[ 1900.  1901.  1902.  1903.  1904.  1905.  1906.  1907.  1908.  1909.
  1910.  1911.  1912.  1913.  1914.  1915.  1916.  1917.  1918.  1919.
  1920.]
[ 30000.  47200.  70200.  77400.  36300.  20600.  18100.  21400.  22000.
  25400.  27100.  40300.  57000.  76600.  52300.  19500.  11200.   7600.
  14600.  16200.  24700.]
Mean Hare Population:  34080.952381

Numpy allows us to easily perform operations on rows, columns, or to the whole array:

In [42]:
# finding all years when the population of one of the species is above 50k

above_50k = np.any(poptable>50000, axis=1) # axis=1 means the operation will be performed across columns
print above_50k
print year[above_50k]
[False False  True  True  True False False False False False False False
  True  True  True  True False False False False False]
[ 1902.  1903.  1904.  1912.  1913.  1914.  1915.]

Let's print some summary statistics on each of the species:

In [47]:
pop_no_year = poptable[:,1:] # Removing the first column ("Year")
print "        Hares           Lynxes          Carrots"
print "Mean:", pop_no_year.mean(axis=0)
print "Std: ", pop_no_year.std(axis=0)
         Hares           Lynxes          Carrots
Mean: [ 34080.95238095  20166.66666667  42400.        ]
Std:  [ 20897.90645809  16254.59153691   3322.50622558]
In [48]:
# Finding indecies of years when one of the populations was at max
j_max_years = np.argmax(pop_no_year, axis=0) # ranging over rows for each column
print "Indecies for the maximums:", j_max_years
print "             Hares  Lynxes Carrots"
print "Max. year:", year[j_max_years]
Indecies for the maximums: [3 4 0]
             Hares  Lynxes Carrots
Max. year: [ 1903.  1904.  1900.]
In [49]:
# Ranging over cols for each row, find the specie with the highest pop for each year
max_species = np.argmax(pop_no_year, axis=1)
species = np.array(['Hare', 'Lynx', 'Carrot'])
print max_species
print "Max specie from 1900 to 1920:"
print species[max_species]
[2 2 0 0 1 1 2 2 2 2 2 2 0 0 0 1 2 2 2 2 2]
Max specie from 1900 to 1920:
['Carrot' 'Carrot' 'Hare' 'Hare' 'Lynx' 'Lynx' 'Carrot' 'Carrot' 'Carrot'
 'Carrot' 'Carrot' 'Carrot' 'Hare' 'Hare' 'Hare' 'Lynx' 'Carrot' 'Carrot'
 'Carrot' 'Carrot' 'Carrot']

We can look at correlations among the three population variables

In [50]:
corr_matrix = np.corrcoef(pop_no_year.T)
print corr_matrix
[[ 1.          0.07189206 -0.01660378]
 [ 0.07189206  1.         -0.68057717]
 [-0.01660378 -0.68057717  1.        ]]

Now let's look at multi-dimensional sorting. In order to sort by a particular field in the data, we need to convert into a strucutred array with keys.

In [51]:
pop_with_keys = poptable.view(dtype=[('year', 'float'), ('hares', 'float'), ('lynxes', 'float'), ('carrots', 'float')])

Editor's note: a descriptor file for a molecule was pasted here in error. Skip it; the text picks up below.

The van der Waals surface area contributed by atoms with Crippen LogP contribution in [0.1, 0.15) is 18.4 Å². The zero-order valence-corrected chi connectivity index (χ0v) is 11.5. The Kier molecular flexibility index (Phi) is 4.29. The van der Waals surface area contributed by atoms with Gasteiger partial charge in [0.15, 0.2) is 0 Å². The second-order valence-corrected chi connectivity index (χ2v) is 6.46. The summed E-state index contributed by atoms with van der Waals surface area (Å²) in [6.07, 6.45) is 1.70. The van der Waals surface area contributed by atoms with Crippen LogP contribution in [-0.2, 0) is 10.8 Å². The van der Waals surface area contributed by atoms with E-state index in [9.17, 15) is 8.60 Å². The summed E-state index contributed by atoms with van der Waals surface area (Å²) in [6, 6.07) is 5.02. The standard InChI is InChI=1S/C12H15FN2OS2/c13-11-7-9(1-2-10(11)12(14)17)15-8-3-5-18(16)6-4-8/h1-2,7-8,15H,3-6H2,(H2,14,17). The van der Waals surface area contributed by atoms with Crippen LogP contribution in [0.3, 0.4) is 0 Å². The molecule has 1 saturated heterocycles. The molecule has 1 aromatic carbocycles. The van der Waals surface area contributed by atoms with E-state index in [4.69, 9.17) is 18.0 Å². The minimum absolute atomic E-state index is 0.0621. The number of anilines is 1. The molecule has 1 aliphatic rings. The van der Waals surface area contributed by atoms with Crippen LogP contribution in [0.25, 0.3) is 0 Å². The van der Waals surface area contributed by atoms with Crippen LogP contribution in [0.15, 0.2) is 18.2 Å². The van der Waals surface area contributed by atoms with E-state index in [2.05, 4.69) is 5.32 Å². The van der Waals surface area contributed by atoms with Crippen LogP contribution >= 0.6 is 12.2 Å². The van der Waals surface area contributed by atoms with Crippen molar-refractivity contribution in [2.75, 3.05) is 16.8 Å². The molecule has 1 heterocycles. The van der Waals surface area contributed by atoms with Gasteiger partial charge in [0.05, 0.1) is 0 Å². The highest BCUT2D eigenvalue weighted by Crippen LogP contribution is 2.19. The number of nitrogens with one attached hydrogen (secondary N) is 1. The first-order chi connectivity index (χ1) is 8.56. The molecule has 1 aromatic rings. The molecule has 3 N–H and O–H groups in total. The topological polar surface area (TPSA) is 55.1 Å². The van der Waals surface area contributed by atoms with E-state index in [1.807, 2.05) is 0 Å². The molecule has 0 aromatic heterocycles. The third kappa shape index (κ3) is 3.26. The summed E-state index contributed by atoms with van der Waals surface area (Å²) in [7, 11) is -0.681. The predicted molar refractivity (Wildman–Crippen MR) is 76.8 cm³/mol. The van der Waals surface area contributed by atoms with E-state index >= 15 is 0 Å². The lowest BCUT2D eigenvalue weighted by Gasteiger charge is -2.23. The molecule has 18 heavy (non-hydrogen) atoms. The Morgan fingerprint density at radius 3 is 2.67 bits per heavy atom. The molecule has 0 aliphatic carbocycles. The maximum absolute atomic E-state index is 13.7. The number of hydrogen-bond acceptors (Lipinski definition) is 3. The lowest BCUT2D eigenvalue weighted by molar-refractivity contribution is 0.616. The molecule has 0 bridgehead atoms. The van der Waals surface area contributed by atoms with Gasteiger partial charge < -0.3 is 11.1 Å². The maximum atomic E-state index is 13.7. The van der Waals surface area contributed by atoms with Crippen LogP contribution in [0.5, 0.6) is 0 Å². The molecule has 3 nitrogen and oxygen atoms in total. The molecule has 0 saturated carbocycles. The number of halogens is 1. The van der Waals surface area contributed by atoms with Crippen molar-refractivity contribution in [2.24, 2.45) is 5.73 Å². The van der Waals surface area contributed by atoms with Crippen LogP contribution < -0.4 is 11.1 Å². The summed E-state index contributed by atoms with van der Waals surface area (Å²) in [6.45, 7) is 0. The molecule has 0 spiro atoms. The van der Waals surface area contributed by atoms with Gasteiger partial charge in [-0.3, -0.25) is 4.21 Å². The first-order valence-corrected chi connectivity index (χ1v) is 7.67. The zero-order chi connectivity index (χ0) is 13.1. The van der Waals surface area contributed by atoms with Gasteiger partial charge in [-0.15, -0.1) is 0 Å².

In [52]:
pop_with_keys
Out[52]:
array([[(1900.0, 30000.0, 4000.0, 48300.0)],
       [(1901.0, 47200.0, 6100.0, 48200.0)],
       [(1902.0, 70200.0, 9800.0, 41500.0)],
       [(1903.0, 77400.0, 35200.0, 38200.0)],
       [(1904.0, 36300.0, 59400.0, 40600.0)],
       [(1905.0, 20600.0, 41700.0, 39800.0)],
       [(1906.0, 18100.0, 19000.0, 38600.0)],
       [(1907.0, 21400.0, 13000.0, 42300.0)],
       [(1908.0, 22000.0, 8300.0, 44500.0)],
       [(1909.0, 25400.0, 9100.0, 42100.0)],
       [(1910.0, 27100.0, 7400.0, 46000.0)],
       [(1911.0, 40300.0, 8000.0, 46800.0)],
       [(1912.0, 57000.0, 12300.0, 43800.0)],
       [(1913.0, 76600.0, 19500.0, 40900.0)],
       [(1914.0, 52300.0, 45700.0, 39400.0)],
       [(1915.0, 19500.0, 51100.0, 39000.0)],
       [(1916.0, 11200.0, 29700.0, 36700.0)],
       [(1917.0, 7600.0, 15800.0, 41800.0)],
       [(1918.0, 14600.0, 9700.0, 43300.0)],
       [(1919.0, 16200.0, 10100.0, 41300.0)],
       [(1920.0, 24700.0, 8600.0, 47300.0)]], 
      dtype=[('year', '<f8'), ('hares', '<f8'), ('lynxes', '<f8'), ('carrots', '<f8')])

Now, array columns can be accessed directly with the appropriate key label:

In [53]:
print pop_with_keys['hares']
[[ 30000.]
 [ 47200.]
 [ 70200.]
 [ 77400.]
 [ 36300.]
 [ 20600.]
 [ 18100.]
 [ 21400.]
 [ 22000.]
 [ 25400.]
 [ 27100.]
 [ 40300.]
 [ 57000.]
 [ 76600.]
 [ 52300.]
 [ 19500.]
 [ 11200.]
 [  7600.]
 [ 14600.]
 [ 16200.]
 [ 24700.]]

Now we can do sorting using the desired label. For example, we can sort the table using the 'hares' field:

In [54]:
sorted_by_hares = np.sort(pop_with_keys, order='hares', axis=0)
print sorted_by_hares
[[(1917.0, 7600.0, 15800.0, 41800.0)]
 [(1916.0, 11200.0, 29700.0, 36700.0)]
 [(1918.0, 14600.0, 9700.0, 43300.0)]
 [(1919.0, 16200.0, 10100.0, 41300.0)]
 [(1906.0, 18100.0, 19000.0, 38600.0)]
 [(1915.0, 19500.0, 51100.0, 39000.0)]
 [(1905.0, 20600.0, 41700.0, 39800.0)]
 [(1907.0, 21400.0, 13000.0, 42300.0)]
 [(1908.0, 22000.0, 8300.0, 44500.0)]
 [(1920.0, 24700.0, 8600.0, 47300.0)]
 [(1909.0, 25400.0, 9100.0, 42100.0)]
 [(1910.0, 27100.0, 7400.0, 46000.0)]
 [(1900.0, 30000.0, 4000.0, 48300.0)]
 [(1904.0, 36300.0, 59400.0, 40600.0)]
 [(1911.0, 40300.0, 8000.0, 46800.0)]
 [(1901.0, 47200.0, 6100.0, 48200.0)]
 [(1914.0, 52300.0, 45700.0, 39400.0)]
 [(1912.0, 57000.0, 12300.0, 43800.0)]
 [(1902.0, 70200.0, 9800.0, 41500.0)]
 [(1913.0, 76600.0, 19500.0, 40900.0)]
 [(1903.0, 77400.0, 35200.0, 38200.0)]]

Example of basic visualization with matplotlib:

In [55]:
import matplotlib.pyplot as plt
%matplotlib inline
In [56]:
plt.plot(year, hares)
Out[56]:
[<matplotlib.lines.Line2D at 0x88eceb8>]
In [57]:
plt.plot(year, hares, label='Hares')
plt.plot(year, lynxes, label='Lynxes')
plt.plot(year, carrots, label='Carrots')
plt.legend( ('Hares','Lynxes','Carrots') )
plt.ylabel('Population')
plt.xlabel('Year')
plt.show()
In [67]:
plt.hist(carrots, bins=8, alpha=0.5)
plt.xlabel('Carrots')
plt.ylabel('Count')
plt.title('Histogram of Carrot Populaions')
plt.axis([35000, 50000, 0, 6])
plt.grid(True)
In [69]:
plt.scatter(hares, carrots, color="blue", marker="*")
plt.xlabel('Hares')
plt.ylabel('Carrots')
plt.title('Hares v. Carrots')
plt.grid(True)
In [72]:
fig = plt.figure(figsize=(12, 4))
# Create an Axes object.

ax1 = fig.add_subplot(1,2,1) # one row, two column, first plot
# Plot the data.
ax1.scatter(hares, carrots, color="red", marker="*")
ax1.set_title("Hares vs. Carrots")
# Add some axis labels.
ax1.set_xlabel("Hare Population")
ax1.set_ylabel("Carrot Population")


ax2 = fig.add_subplot(1,2,2) # one row, two column, 2nd plot
# Plot the data.
ax2.scatter(hares, lynxes, color="blue", marker="^")

ax2.set_title("Hares vs. Lynxes")
# Add some axis labels.
ax2.set_xlabel("Hare Population")
ax2.set_ylabel("Lynx Population")

# Produce an image.
# fig.savefig("scatterplot.png")
Out[72]:
<matplotlib.text.Text at 0x8958240>